When rotated as described above and shown in FIG. 9, each one of the bone segments 40, 42 forms a vertical strut graft that spans the disc space 14 fully and also penetrates both of the vertebrae 10, 12 to be fused. Each strut graft will therefore act as a pathway for bone growth and promote a healthy fusion of the two vertebrae. The tool shaft 30 may be withdrawn from the cage 33 inside the disc space 14, and the paddle 50 and the cutting blade 24 can remain in a vertical position sandwiched between the strut grafts formed by the bone segments with no adverse affect on the quality of the ensuing fusion.

After the blade 24 cuts into the vertebrae and the formed bone segments 40, 42 are rotated by the paddle 50, a massive release of blood will likely occur because the bone is very vascular. Accordingly, in addition to inserting and using a cage similar to the mentioned Biomet device in the disc space 14, a system should be in place to extinguish such hemorraging. One approach is to use a coagulating agent such as, for example, the Surgiflo® Hemostatic Matrix available from Ethicon US, LLC, and injecting the agent through an applicator tube into a port formed on the cage 33. Also, with much bleeding, there may be a need to seal the disc space 14 so the coagulating agent will stay inside the space. That is, the disc space 14 may need to be capped or sealed closed to confine the blood, the coagulating agent, and the graft bone segments inside the disc space. Once the coagulating agent is injected in the closed disc space, a pressurized environment is created and the bleeding should stop.

The cage may also have ports situated so that the coagulating agent produces a seal between the upper and the lower surfaces of the cage, and the adjacent vertebral bone. The seal should help to prevent bloody fluid from escaping above and below the cage through small gaps.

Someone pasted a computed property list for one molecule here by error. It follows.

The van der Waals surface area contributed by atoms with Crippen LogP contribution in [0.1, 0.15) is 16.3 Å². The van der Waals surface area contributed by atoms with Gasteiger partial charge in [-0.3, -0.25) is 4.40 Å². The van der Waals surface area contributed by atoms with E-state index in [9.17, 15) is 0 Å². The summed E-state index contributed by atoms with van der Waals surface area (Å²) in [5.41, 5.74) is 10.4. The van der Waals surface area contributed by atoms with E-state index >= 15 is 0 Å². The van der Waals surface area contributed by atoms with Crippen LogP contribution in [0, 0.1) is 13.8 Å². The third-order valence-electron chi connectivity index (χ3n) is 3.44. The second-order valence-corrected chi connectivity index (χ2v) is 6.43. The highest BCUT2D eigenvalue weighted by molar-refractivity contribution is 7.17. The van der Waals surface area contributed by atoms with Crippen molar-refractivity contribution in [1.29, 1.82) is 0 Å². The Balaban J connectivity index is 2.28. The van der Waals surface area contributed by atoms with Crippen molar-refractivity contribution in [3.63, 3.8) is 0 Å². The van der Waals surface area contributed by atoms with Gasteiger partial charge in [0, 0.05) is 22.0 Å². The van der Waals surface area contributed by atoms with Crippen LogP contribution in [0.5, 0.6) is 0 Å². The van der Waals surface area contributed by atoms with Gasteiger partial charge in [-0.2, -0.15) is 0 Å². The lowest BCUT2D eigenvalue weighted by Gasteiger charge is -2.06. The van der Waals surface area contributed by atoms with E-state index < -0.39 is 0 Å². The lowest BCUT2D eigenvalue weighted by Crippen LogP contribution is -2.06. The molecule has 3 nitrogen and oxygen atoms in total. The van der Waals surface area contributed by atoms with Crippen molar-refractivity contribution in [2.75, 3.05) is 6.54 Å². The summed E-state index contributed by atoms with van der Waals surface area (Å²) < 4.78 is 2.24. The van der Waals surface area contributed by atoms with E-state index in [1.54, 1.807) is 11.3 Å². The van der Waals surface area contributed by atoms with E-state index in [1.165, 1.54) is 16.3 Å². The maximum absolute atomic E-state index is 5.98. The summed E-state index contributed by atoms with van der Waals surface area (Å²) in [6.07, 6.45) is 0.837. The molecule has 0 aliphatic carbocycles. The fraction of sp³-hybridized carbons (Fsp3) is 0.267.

As the paddle 50 turns, and as described above, the paddle arms 54 a, 54 b are urged against the confronting surfaces 40 a, 42 a of the bone segments 40, 42 after the segments are cut and formed by the blade 24. The paddle 50 therefore does not occupy any space in which new bone graft will be deposited. Thus, as noted above, the paddle 50 can remain in the position in FIG. 9 with the graft bone segments 40, 42 at each side, and the vertebral bones 10, 12 above and below the paddle. Moreover, as the bones 10, 12 heal and the graft bone segments 40, 42 grow, the paddle 50 becomes firmly anchored inside the vertebrae 10, 12 and adds stability to the overall construct by pinning the vertebrae together. To that end, the paddle 50 may be constructed, for example, with extensible pins to engage the confronting surfaces 40 a, 42 a of the bone segments and/or the vertebrae 10, 12 above and below the paddle 50. Such engagement would stabilize the construct and ensure that the paddle 50 and the graft bone segments 40, 42 do not migrate. Together with the cage 33, the paddle 50 will also prevent subsidence from a collapse of the disc height.

It is also possible for the paddle 50 to be formed as a balloon so that, if desired after inflation and use, the paddle can be deflated and easily removed after being turned to the position in FIG. 9 along with the bone segments 40, 42 at either side. In such a scenario, any additional fixation that would otherwise result by using a more solid form of the paddle 50, would not be realized unless the balloons are later filled with a material such as, e.g., methyl methacrylate that would harden the balloons in place.

The paddle 50 may also be constructed in a known manner so that the paddle arms 54 a, 54 b overlie one another at one side of the cannulated shaft 51 as the paddle 50 is inserted in the disc space 14. Once positioned between the bone segments 40, 42, one of the paddle arms may then be displaced to the opposite side of the shaft 51 so that the paddle arms overlie the confronting surfaces 40 a, 42 a on both of the bone segments.